The Earned Income Tax Credit was also expanded in 2021 but is set to decline in 2022. For the 2021 tax year, the qualifying age dropped from 25 to 19, but it’ll now return to 25. The maximum EITC credit for childless workers will also decline from $1,502 to $560.
2023 trend: arches
Keep an eye out for arches when planning home design and decorating projects for 2023. Their smooth lines, evocative of eastern ideals of space organization, promote inner balance and elevate your mood. Here are some ways to incorporate arches into your space.
Large scale remodel
If you’re planning a major renovation, consider including arches in the structure of your home. Turn boring thresholds into elegant arched entryways or install half-moon windows. For added drama, install curved wooden ceiling beams.
Small design features
Update the focal points in your rooms. For example, give your fireplace mantle a new look with an arch-shaped art piece. You could also create a curved headboard with backlighting to evoke the feeling of a romantic sunset.
You don’t have to invest in an extensive remodel to bring arches into your decor. Use curved molding to create a DIY wall feature. Explore yard sales and second-hand shops for vintage mirrors and furniture with arch details. You could also experiment with an eye-catching paint color by adding a geometric arch shape on an accent wall.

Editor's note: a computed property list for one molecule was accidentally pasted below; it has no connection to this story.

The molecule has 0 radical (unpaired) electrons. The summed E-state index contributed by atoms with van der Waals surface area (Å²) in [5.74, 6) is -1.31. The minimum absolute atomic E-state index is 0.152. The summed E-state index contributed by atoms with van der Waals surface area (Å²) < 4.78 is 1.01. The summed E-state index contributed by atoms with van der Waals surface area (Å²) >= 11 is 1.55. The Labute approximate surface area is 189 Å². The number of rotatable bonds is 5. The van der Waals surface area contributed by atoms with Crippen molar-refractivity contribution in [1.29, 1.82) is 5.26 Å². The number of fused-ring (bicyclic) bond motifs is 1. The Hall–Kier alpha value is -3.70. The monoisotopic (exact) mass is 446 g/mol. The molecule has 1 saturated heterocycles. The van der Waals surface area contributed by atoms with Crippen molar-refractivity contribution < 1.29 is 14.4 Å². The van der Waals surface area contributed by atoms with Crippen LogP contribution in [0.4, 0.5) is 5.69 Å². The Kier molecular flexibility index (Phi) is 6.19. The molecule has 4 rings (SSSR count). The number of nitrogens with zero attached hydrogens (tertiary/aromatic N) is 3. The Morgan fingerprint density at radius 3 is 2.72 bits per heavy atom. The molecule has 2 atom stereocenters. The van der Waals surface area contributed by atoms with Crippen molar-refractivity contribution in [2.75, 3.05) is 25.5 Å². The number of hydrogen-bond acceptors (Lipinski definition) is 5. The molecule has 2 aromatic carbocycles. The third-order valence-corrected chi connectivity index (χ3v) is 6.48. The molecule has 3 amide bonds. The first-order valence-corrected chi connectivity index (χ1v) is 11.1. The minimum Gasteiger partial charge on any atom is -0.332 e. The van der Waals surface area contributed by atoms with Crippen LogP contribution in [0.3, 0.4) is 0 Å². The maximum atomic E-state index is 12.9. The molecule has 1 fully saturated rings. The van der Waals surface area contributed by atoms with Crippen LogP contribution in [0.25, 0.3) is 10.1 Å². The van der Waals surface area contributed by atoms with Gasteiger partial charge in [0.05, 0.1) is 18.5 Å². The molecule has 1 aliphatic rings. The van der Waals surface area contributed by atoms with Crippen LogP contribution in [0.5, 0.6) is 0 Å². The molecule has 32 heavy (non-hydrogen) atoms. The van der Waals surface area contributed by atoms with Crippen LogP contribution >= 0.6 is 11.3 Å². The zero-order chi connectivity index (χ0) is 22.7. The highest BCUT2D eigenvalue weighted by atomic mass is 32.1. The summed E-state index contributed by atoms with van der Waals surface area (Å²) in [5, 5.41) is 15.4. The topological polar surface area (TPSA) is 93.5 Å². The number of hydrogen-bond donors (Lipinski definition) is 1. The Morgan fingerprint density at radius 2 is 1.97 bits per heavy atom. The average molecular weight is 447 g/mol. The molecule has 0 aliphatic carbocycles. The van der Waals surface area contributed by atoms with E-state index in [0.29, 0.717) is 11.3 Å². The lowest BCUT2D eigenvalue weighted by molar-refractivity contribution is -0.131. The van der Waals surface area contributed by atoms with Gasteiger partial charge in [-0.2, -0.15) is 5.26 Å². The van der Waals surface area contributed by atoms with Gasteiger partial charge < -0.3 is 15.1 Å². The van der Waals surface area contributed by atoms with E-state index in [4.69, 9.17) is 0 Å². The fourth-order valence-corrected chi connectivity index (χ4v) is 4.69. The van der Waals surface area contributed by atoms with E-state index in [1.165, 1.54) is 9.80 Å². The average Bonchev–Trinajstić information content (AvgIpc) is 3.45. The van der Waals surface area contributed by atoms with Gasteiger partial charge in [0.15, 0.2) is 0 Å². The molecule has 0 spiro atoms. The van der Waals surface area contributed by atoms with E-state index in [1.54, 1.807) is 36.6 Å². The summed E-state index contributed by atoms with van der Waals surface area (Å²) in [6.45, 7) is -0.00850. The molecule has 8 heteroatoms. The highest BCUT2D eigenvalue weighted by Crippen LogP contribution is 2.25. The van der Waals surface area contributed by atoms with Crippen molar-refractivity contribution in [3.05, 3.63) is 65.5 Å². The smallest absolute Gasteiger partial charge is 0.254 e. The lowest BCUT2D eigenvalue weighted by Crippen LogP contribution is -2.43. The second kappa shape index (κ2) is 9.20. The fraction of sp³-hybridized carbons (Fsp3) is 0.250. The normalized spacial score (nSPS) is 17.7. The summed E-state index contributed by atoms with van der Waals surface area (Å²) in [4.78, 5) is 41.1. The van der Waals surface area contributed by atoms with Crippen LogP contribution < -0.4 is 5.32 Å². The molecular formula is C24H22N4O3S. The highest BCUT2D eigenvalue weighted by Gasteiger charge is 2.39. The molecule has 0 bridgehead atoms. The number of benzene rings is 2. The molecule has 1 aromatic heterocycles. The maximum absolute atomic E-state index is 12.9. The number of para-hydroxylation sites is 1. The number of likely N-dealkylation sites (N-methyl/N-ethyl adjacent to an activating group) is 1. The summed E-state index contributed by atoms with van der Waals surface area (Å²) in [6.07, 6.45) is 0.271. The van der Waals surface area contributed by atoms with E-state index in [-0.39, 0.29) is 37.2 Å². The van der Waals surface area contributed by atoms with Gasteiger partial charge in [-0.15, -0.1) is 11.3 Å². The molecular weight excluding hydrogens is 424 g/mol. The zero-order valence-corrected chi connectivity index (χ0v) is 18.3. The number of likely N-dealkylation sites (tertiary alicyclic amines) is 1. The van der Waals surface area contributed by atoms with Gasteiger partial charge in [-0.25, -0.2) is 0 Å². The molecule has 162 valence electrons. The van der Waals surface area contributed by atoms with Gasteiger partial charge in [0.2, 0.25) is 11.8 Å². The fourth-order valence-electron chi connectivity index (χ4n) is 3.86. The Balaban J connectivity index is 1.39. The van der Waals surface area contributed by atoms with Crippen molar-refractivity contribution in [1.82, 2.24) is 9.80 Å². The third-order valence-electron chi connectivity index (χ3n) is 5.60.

Talk to a design adviser at your local home improvement store for more ideas.
Payment apps will soon report on your income to the IRS
Making some side cash via the gig economy, maybe giving lifts through Lyft or slinging some goods on eBay? If so, you’ll want to pay closer attention during 2023.
The IRS plans to drop the 1099-K form threshold from $20,000 to just $600, owing to changes written into the American Rescue Plan Act of 2021.
That means third-party cash networks, such as Venmo, Cash App, or PayPal, must provide 1099-K forms to people getting money through their apps. It used to be you had to make more than $20,000 to get a tattle-tale 1099-K form from one of these apps. But now, the level is down to $600. Those cash apps will remind you and the IRS of just how much you are making from that side hustle.
In the past, you still had to report the income. If you have been playing it a little casually with the math, that’s over.
Many everyday people- clearing out the garage by selling stuff online, for example — could end up handling more paperwork and reporting more income. Folks using apps like DoorDash or Uber as side hustles will also likely be impacted. Before the threshold, the forms involved were largely limited to full-time drivers, professional sellers (say, a second-hand goods retailer on eBay), and others handling many transactions.